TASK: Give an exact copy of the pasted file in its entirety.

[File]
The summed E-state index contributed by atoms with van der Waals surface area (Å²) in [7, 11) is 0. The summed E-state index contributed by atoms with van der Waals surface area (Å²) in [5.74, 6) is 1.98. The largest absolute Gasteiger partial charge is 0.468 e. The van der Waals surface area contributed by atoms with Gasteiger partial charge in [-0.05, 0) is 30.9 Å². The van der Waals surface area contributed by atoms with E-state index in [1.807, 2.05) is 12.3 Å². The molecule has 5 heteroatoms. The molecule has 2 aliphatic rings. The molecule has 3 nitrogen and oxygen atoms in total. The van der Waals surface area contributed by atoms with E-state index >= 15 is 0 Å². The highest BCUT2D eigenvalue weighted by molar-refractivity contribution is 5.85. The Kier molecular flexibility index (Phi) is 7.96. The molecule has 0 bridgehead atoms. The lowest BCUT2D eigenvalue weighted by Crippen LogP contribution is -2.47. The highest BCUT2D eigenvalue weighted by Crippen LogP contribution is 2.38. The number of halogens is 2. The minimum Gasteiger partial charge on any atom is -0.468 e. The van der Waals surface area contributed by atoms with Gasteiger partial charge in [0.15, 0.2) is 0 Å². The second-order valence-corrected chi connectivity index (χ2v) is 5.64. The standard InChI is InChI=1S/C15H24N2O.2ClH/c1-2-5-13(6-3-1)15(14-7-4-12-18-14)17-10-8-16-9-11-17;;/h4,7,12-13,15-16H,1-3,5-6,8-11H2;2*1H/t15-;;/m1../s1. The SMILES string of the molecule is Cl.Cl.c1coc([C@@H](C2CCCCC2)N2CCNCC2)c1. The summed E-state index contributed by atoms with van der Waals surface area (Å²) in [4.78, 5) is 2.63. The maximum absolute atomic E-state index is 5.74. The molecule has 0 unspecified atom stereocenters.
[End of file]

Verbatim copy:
The summed E-state index contributed by atoms with van der Waals surface area (Å²) in [7, 11) is 0. The summed E-state index contributed by atoms with van der Waals surface area (Å²) in [5.74, 6) is 1.98. The largest absolute Gasteiger partial charge is 0.468 e. The van der Waals surface area contributed by atoms with Gasteiger partial charge in [-0.05, 0) is 30.9 Å². The van der Waals surface area contributed by atoms with E-state index in [1.807, 2.05) is 12.3 Å². The molecule has 5 heteroatoms. The molecule has 2 aliphatic rings. The molecule has 3 nitrogen and oxygen atoms in total. The van der Waals surface area contributed by atoms with E-state index >= 15 is 0 Å². The highest BCUT2D eigenvalue weighted by molar-refractivity contribution is 5.85. The Kier molecular flexibility index (Phi) is 7.96. The molecule has 0 bridgehead atoms. The lowest BCUT2D eigenvalue weighted by Crippen LogP contribution is -2.47. The highest BCUT2D eigenvalue weighted by Crippen LogP contribution is 2.38. The number of halogens is 2. The minimum Gasteiger partial charge on any atom is -0.468 e. The van der Waals surface area contributed by atoms with Gasteiger partial charge in [0.15, 0.2) is 0 Å². The second-order valence-corrected chi connectivity index (χ2v) is 5.64. The standard InChI is InChI=1S/C15H24N2O.2ClH/c1-2-5-13(6-3-1)15(14-7-4-12-18-14)17-10-8-16-9-11-17;;/h4,7,12-13,15-16H,1-3,5-6,8-11H2;2*1H/t15-;;/m1../s1. The SMILES string of the molecule is Cl.Cl.c1coc([C@@H](C2CCCCC2)N2CCNCC2)c1. The summed E-state index contributed by atoms with van der Waals surface area (Å²) in [4.78, 5) is 2.63. The maximum absolute atomic E-state index is 5.74. The molecule has 0 unspecified atom stereocenters.